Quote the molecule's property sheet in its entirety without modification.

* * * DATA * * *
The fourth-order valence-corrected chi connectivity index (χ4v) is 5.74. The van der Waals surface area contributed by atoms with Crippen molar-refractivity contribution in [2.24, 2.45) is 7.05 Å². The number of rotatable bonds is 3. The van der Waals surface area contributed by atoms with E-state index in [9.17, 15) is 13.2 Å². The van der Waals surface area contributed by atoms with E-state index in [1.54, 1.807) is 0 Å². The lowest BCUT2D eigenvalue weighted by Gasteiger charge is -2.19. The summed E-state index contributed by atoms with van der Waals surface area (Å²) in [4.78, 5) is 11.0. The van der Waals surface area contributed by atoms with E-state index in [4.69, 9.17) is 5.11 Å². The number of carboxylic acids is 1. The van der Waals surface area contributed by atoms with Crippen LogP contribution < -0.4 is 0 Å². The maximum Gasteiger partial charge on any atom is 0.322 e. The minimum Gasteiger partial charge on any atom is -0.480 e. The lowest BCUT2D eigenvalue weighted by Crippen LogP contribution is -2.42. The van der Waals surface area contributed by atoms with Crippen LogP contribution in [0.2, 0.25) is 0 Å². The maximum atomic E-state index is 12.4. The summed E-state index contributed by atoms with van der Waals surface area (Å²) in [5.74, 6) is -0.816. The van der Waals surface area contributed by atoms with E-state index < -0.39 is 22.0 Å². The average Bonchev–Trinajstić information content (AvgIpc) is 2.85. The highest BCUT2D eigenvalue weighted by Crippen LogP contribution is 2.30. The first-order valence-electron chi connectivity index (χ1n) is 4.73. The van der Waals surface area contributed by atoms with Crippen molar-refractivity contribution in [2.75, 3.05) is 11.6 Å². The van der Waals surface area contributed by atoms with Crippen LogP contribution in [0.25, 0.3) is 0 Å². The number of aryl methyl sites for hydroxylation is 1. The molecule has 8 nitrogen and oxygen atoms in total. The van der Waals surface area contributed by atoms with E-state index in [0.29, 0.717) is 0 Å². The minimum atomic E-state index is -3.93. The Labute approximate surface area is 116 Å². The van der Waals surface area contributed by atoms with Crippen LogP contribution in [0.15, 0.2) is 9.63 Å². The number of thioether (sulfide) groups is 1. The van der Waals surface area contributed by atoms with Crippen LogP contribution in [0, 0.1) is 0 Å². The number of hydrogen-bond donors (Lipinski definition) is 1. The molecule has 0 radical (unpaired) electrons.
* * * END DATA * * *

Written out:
The fourth-order valence-corrected chi connectivity index (χ4v) is 5.74. The van der Waals surface area contributed by atoms with Crippen molar-refractivity contribution in [2.24, 2.45) is 7.05 Å². The number of rotatable bonds is 3. The van der Waals surface area contributed by atoms with E-state index in [9.17, 15) is 13.2 Å². The van der Waals surface area contributed by atoms with E-state index in [1.54, 1.807) is 0 Å². The lowest BCUT2D eigenvalue weighted by Gasteiger charge is -2.19. The summed E-state index contributed by atoms with van der Waals surface area (Å²) in [4.78, 5) is 11.0. The van der Waals surface area contributed by atoms with E-state index in [4.69, 9.17) is 5.11 Å². The number of carboxylic acids is 1. The van der Waals surface area contributed by atoms with Crippen LogP contribution < -0.4 is 0 Å². The maximum Gasteiger partial charge on any atom is 0.322 e. The minimum Gasteiger partial charge on any atom is -0.480 e. The lowest BCUT2D eigenvalue weighted by Crippen LogP contribution is -2.42. The van der Waals surface area contributed by atoms with Crippen LogP contribution in [0.2, 0.25) is 0 Å². The maximum atomic E-state index is 12.4. The summed E-state index contributed by atoms with van der Waals surface area (Å²) in [5.74, 6) is -0.816. The van der Waals surface area contributed by atoms with E-state index < -0.39 is 22.0 Å². The average Bonchev–Trinajstić information content (AvgIpc) is 2.85. The highest BCUT2D eigenvalue weighted by Crippen LogP contribution is 2.30. The first-order valence-electron chi connectivity index (χ1n) is 4.73. The van der Waals surface area contributed by atoms with Crippen molar-refractivity contribution in [2.75, 3.05) is 11.6 Å². The van der Waals surface area contributed by atoms with Crippen LogP contribution in [0.25, 0.3) is 0 Å². The number of aryl methyl sites for hydroxylation is 1. The molecule has 8 nitrogen and oxygen atoms in total. The van der Waals surface area contributed by atoms with E-state index in [0.29, 0.717) is 0 Å². The minimum atomic E-state index is -3.93. The Labute approximate surface area is 116 Å². The van der Waals surface area contributed by atoms with Crippen LogP contribution in [0.15, 0.2) is 9.63 Å². The number of thioether (sulfide) groups is 1. The van der Waals surface area contributed by atoms with Crippen LogP contribution in [0, 0.1) is 0 Å². The number of hydrogen-bond donors (Lipinski definition) is 1. The molecule has 0 radical (unpaired) electrons.